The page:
I have not had any issues with UAC with either Vista or Win7. However, I would like the Admin account to be able to designate programs as approved for all users (so elevation is incorporated) or as always requiring approval/elevation. The determination would not be required at installation and would be able to be changed.
 

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iseeuu

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#13
I have not had any issues with UAC with either Vista or Win7. However, I would like the Admin account to be able to designate programs as approved for all users (so elevation is incorporated) or as always requiring approval/elevation. The determination would not be required at installation and would be able to be changed.
I agree, that would be an improvement and a useful feature.

On the subject of Windows security, Steve Gibson has never been bashful in pointing to the raw sockets being available in previous versions of Windows. I have never heard a reasonable rebuttal to his argument that raw sockets were never a necessity and always a source of computer compromise. It has been a while since I caught up with the newest from GRC.com, but I have used his socket utility, UPNP, and Shoot the Messenger on every Windows I have installed or repaired since.

It seems to me the best source for improving security is with the ISPs. (there was a thread on a similar subject at Seven Forums, that I didn't follow) Millions of compromised computers world wide are currently spewing malicious content, filling the web with trash. An ISP can make securing one's computer part of the EULA, sort of like driving a safe auto. An ISP can easily see what computers on their network are spewing trash, they probably do now. I know a local State University that will shut off the network jack if it is seeing above normal traffic. When the computer has been cleaned, the network access is restored. One USA ISP is purposefully limiting traffic to torrent sites because of the increased use of bandwidth. If the ISPs would take responsibility for the users in their network there wouldn't be any "botnets". That threat would be severely curtailed. It would also be easier to pull the plug on offending ISPs that fail to act to keep their networks from being used by "botnets".

Cheers!
 

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Corrine

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#14
It seems to me the best source for improving security is with the ISPs.
I'm sure we'll never see that. Other than getting all countries to agree, it would also require universal agreement on what would constitute taking a computer off-line when infected. Then, if the computer is off-line, how will they get the tools/updated definitions in order to remove the infection? I do like the idea of controlling access to torrents from a security standpoint.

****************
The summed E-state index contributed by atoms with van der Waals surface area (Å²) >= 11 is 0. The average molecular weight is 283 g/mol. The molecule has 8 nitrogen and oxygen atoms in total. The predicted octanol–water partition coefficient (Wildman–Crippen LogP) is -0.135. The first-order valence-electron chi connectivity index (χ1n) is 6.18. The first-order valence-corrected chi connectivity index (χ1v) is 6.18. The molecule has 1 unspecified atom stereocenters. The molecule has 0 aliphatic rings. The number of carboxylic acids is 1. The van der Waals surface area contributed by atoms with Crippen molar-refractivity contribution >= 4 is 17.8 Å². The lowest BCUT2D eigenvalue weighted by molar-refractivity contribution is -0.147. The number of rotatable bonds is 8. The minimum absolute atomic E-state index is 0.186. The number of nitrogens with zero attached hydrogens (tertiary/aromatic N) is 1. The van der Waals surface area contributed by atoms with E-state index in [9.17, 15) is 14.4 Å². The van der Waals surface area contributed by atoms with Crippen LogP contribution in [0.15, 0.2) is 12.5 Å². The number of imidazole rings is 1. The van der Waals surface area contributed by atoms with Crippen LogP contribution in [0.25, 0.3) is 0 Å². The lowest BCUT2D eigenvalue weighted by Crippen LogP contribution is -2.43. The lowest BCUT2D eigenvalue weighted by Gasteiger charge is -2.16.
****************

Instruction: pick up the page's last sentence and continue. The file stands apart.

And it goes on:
If the ISPs would take responsibility for the users in their network there wouldn't be any "botnets".
Better yet, take down the ISPs that are protecting the botmasters. They are the criminals.
 

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iseeuu

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#15
I'm sure we'll never see that. Other than getting all countries to agree, it would also require universal agreement on what would constitute taking a computer off-line when infected.
You are probably correct, we may never see it. But look, connecting to the Internet is not a "Universal Right". Not everyone is allowed to sell domains. There are controls, bodies, agencies that administrate or oversee the WWW. Every ISP has to buy its access to the Internet from someone higher up the chain, every domain registrar has to abide by the rules to keep their status. It is no different with individual users and the EULA. An ISP can see which users on its network are using above average bandwidth. A little investigation would show the cause of the bandwidth usage and if is a compromised computer being used by a botnet for spam or denial of service attacks, the owner can either pay to have the computer cleaned or clean it himself. A service call form an ISP tech can verify the computer is clean and secured and network access can be switched on again. Really simple. ISPs might even be motivated to offer security services and education to its clients?

Better yet, take down the ISPs that are protecting the botmasters. They are the criminals.
If we will never see ISPs switch off individual users, I can't imagine how hard it would be to switch off an entire ISP's network. Microsoft has tried this. I have read where offending servers hosting botnet controllers have been disconnected form the Internet only to reappear shortly at another location. The problem is that the millions of compromised computers can be controlled from anywhere. But if you switch off Internet access to the compromised computers, there is no botnet to control.

The nature of assigning domains today allows for anonymous owners of a domain. Botmasters only need the domain for a few hours because they can line up hundreds and move from one to the next faster than Microsoft can track and shut them down. Even legit domain registrars can be used this way, so how do you prove they are culpable and shut them down? Again, if you take out the compromised computers you take down the botnet.

In the end, requiring an ISP to accept responsibility for its user's security as part of it's contract with ICANN or it's service provider seems to be the only way to spread the responsibility around evenly everywhere.

Cheers!
 

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Zen00

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#17
Hot switchable Admin/Normal user modes, so you don't have to log out and log back in ever time you want to install something.
 

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notsograymatter

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#18
I think a bit more control in UAC would be nice. I'm sure they've all been mentioned, but adding an ability to specify what a program is allowed to do that way I don't have to click ok every time I open CCleaner or Revo. I'd also like to be able to tell the computer that certain programs should require an admin password to open even if they're not affected normally by UAC.